You can also use variables while specifying the boundaries. for example make the velocity or temperature dependent of time or other variable. question is if you would get the time fluctuationg part from abstractin u.trans avg from u p, li { whitespace: prewrap; } Velocity u  Averaged Velocity u of that I am not sure. 

April 5, 2012, 13:24 

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I know that i am working with it since the begin of my phd but i know i tried to use RSM and want to calibrate the rs.vv to zero (another topic) by introducing some damping.. but it still showing me that the variables are not available..
jessica 

June 24, 2012, 06:55 

#18 
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Glenn Horrocks
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If you are doing a RSM model it will be in the results file by default (unless you took it out ). You will find it under the puzzlingly labelled "..." button.


June 24, 2012, 09:30 

#19 
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I found it. Just made the contour plot and found them as variables.
One more thing. As we know that linear eddy viscosity models assumes that the turbulence stress is linked to mean rate of strain or mean velocity gradient. So in that case uu, vv and ww are equal. While in RSM model they have markable difference in magnitude. But still I have good results with these two equation models. Why?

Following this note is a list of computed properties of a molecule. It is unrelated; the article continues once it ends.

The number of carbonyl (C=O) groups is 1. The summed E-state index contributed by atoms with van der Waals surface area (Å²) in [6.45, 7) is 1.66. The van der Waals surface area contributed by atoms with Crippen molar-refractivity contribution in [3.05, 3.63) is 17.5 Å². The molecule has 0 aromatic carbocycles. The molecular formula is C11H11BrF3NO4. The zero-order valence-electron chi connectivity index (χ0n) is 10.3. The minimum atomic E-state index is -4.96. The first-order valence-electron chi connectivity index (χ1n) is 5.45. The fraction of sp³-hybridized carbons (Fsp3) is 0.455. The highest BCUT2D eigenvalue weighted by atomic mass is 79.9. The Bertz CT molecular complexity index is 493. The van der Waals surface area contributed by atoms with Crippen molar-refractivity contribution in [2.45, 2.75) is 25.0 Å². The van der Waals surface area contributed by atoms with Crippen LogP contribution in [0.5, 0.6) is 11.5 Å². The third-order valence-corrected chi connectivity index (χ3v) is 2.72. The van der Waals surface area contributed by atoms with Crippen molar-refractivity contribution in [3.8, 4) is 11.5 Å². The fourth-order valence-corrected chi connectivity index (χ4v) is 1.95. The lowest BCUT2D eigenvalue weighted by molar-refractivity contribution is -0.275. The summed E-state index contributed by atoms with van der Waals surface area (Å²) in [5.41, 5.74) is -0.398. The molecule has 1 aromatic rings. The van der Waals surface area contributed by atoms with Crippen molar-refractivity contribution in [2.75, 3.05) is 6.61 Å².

June 24, 2012, 19:26 

#20 
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Glenn Horrocks
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The RSM and 2eqn models use very different approaches, as you point out. If uu, vv and WW are quite different and therefore the turbulence is anisotropic you would think that means the 2eqn models should have problems. Your report that they match suggests:
1) Turbulence is not significantly affecting the flow  for instance an airfoil simulation will predict very similar lift regardless of the turbulence model. The drag will be quite different though. 2) It could be the anisotropy is not significantly affecting the flow. 3) It could be just luck, and at a different operating point results are quite different